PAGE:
Ealing Studios is celebrating its 80th birthday this year, and the films from its heyday remain – perhaps unhealthily – the benchmark against which modern British films are judged.
Jack Watkins says Happy Birthday to a classic institution…
As I write this, I’m eyeing my chocolate-coloured, sixteen CD box set, ‘The Definitive Ealing Studios Collection’. It’s a solid object, weighty enough to make a good door stop, although it’s in no danger of being relegated to such humble use in my home. While I study some of the stills and poster images on the box cover – a youthfully bounding Alec Guinness (The Man in the White Suit); Dennis Price glumly looking out from his prison cell behind glamorously-costumed Joan Greenwood and Valerie Hobson (Kind Hearts and Coronets); the demonically criminal cartoon heads of Alec Guinness, Peter Sellers et al (The Ladykillers) – I realise that, 1940s Hollywood film noir aside, no other genre (if it’s possible to apply the word to the output of a single production studio) has given me as much consistent pleasure in over thirty years of watching films.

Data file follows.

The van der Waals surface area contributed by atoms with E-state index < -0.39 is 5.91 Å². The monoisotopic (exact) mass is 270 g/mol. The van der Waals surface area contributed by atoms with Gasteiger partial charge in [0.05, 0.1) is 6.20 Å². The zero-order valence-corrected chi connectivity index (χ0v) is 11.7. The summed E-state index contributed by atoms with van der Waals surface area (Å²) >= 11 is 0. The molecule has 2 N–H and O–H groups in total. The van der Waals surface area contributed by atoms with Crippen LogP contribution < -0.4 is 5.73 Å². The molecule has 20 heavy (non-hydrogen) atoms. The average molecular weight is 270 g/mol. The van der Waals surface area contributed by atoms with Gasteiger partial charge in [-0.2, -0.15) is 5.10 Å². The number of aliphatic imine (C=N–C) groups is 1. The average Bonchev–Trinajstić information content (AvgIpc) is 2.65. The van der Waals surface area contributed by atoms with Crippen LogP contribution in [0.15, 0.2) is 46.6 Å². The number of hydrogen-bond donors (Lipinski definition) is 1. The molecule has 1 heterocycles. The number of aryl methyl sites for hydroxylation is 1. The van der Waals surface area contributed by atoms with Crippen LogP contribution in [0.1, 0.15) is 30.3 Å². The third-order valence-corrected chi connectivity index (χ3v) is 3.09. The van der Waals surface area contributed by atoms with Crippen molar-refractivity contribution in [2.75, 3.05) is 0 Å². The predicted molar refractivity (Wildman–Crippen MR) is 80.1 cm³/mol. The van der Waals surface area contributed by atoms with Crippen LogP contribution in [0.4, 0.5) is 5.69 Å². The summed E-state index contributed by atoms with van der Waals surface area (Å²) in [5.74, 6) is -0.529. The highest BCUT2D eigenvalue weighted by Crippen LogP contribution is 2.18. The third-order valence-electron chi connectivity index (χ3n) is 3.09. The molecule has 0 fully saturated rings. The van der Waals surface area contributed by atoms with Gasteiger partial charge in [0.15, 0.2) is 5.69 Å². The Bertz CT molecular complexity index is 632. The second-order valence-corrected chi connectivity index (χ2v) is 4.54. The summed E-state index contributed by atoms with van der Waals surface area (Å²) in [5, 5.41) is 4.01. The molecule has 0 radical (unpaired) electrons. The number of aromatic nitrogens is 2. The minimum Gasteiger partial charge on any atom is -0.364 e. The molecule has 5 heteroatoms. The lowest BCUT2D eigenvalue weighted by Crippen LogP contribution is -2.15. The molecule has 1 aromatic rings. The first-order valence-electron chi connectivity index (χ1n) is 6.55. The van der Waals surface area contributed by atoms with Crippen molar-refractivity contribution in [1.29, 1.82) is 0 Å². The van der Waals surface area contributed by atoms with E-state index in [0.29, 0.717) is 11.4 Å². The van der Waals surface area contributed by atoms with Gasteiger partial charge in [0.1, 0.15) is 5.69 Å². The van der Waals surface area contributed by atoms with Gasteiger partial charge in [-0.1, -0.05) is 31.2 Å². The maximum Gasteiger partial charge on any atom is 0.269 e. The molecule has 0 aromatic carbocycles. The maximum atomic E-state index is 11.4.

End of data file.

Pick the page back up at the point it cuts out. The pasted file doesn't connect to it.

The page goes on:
It’s eighty years since the formation of the Ealing Studios (hence the string of theatrical re-releases and new editions of classic films on DVD and Blu-ray) although not everyone is celebrating unreservedly. One pundit, while applauding their craftsmanship, writing and performances – and their ‘understated, very British humour’ – has also attacked the way that, for several decades now, any new British comedy in a slightly offbeat, whimsical style is invariably described as being in the ‘manner of the Ealing comedies’.